How can a company charge $3,500 per patient for some new gee-whiz diagnostic test, and then go around claiming it will save the healthcare system money?
Lots of companies hem and haw when asked to prove their medical innovations save the system money, but South San Francisco-based Veracyte is putting cost-effectiveness front and center in its business plan. Its future essentially depends on it.
The company, backed by a prominent crew of investors like Kleiner Perkins Caufield & Byers, TPG Biotech, Versant Ventures, and Domain Associates, has started to make headway with this idea. Since January, Veracyte has been commercializing a gene expression test that’s supposed to help doctors determine when a lump in the thyroid gland is benign, or potentially malignant.
Thyroid cancer rarely kills people—each year, 48,000 get diagnosed and only about 1,700 die from it, according to the American Cancer Society. But diagnosis is tricky, as almost 500,000 suspicious thyroid lumps get biopsied in pathology labs every year, and about 20 to 30 percent of those tests offer “inconclusive” results. About 125,000 patients, fearing the worst, go on to have surgery to remove their thyroid glands at a cost of about $12,000 to $16,000 apiece, plus a lifetime of thyroid hormone medications, not to mention the inevitable complications from surgery. Veracyte’s big idea is that by charging $3,500 for its Afirma gene expression test, it can help doctors rule out malignancy early in the game, and help cut down on unnecessary surgeries.
So far this year, Veracyte said it has performed its gene expression test on about 1,000 of these iffy thyroid tissue samples.
“Anytime you can take a sample in doctor’s office, and provide information to make more informed treatment decisions that can take cost out of the system, we think that’s a good place to be,” says Veracyte co-founder and CEO Bonnie Anderson.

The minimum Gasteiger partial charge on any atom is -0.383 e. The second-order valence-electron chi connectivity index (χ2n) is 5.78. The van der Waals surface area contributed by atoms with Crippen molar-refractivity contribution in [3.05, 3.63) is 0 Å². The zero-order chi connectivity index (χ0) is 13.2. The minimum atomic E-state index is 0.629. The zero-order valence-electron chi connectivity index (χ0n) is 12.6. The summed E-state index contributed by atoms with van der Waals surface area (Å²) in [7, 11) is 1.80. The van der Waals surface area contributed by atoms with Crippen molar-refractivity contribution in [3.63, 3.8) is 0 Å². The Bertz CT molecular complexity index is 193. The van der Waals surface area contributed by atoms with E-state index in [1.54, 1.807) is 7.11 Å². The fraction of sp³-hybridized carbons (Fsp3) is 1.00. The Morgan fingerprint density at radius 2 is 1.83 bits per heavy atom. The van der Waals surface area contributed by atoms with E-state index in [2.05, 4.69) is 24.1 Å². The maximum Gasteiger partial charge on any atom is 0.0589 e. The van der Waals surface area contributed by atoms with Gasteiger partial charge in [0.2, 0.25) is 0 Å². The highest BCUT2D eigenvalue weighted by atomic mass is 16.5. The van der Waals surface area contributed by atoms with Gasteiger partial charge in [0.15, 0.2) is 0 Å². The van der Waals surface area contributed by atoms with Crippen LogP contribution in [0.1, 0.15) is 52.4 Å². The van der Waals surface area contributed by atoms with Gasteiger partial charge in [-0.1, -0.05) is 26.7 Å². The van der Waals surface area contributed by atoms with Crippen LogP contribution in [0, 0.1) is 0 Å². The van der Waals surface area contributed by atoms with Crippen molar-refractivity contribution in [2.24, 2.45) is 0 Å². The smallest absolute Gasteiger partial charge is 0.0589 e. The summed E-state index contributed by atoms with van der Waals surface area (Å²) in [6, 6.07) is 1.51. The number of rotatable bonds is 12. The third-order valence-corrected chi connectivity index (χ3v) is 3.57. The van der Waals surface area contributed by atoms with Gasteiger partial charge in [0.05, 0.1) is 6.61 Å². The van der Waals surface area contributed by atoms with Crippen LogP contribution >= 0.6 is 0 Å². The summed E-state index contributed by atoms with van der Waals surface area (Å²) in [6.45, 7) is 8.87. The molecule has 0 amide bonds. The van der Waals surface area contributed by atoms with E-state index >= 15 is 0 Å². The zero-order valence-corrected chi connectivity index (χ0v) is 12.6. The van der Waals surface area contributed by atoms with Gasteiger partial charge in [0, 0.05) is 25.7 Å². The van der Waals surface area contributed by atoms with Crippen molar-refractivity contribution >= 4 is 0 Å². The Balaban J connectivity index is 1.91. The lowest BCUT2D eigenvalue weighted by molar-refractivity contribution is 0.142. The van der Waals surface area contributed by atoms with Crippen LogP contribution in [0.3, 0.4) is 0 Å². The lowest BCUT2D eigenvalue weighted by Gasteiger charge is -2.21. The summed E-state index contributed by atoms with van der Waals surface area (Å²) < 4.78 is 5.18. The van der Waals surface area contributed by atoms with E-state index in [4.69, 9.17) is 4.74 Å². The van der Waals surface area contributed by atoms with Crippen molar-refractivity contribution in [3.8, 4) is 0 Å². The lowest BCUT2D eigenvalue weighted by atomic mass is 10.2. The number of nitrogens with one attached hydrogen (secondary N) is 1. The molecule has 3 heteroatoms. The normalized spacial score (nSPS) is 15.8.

Most medical technology companies start out with an invention and look to find ways to best apply it, but Veracyte started in 2008 the other way around. It began, Anderson says, by looking for highly inefficient areas of healthcare that were ripe for disruption with a new medical technology. The company decided to start with thyroid cancer, as it has been growing in the U.S., and physicians have struggled with its diagnosis.
Getting the test to work right was a technical puzzle. Veracyte explored various technologies—whole genome sequencing, DNA copy number variation screening, and microRNA testing—before settling on gene expression as the basic technology platform likely to give a cost-effective answer.
There were lots of issues to consider. The critical sample to study is what’s known as a fine-needle aspirate, in which a doctor sticks a needle into the thyroid bump in three or four different places to extract cells for analysis under a microscope. Doctors use ultrasound imaging to make sure they are getting cells from inside the thyroid nodule, and not some other tissue. Sometimes different doctors in different places get different types of samples, and sometimes you get a little blood in there that confuses the issue on the microscope slide, Anderson says.
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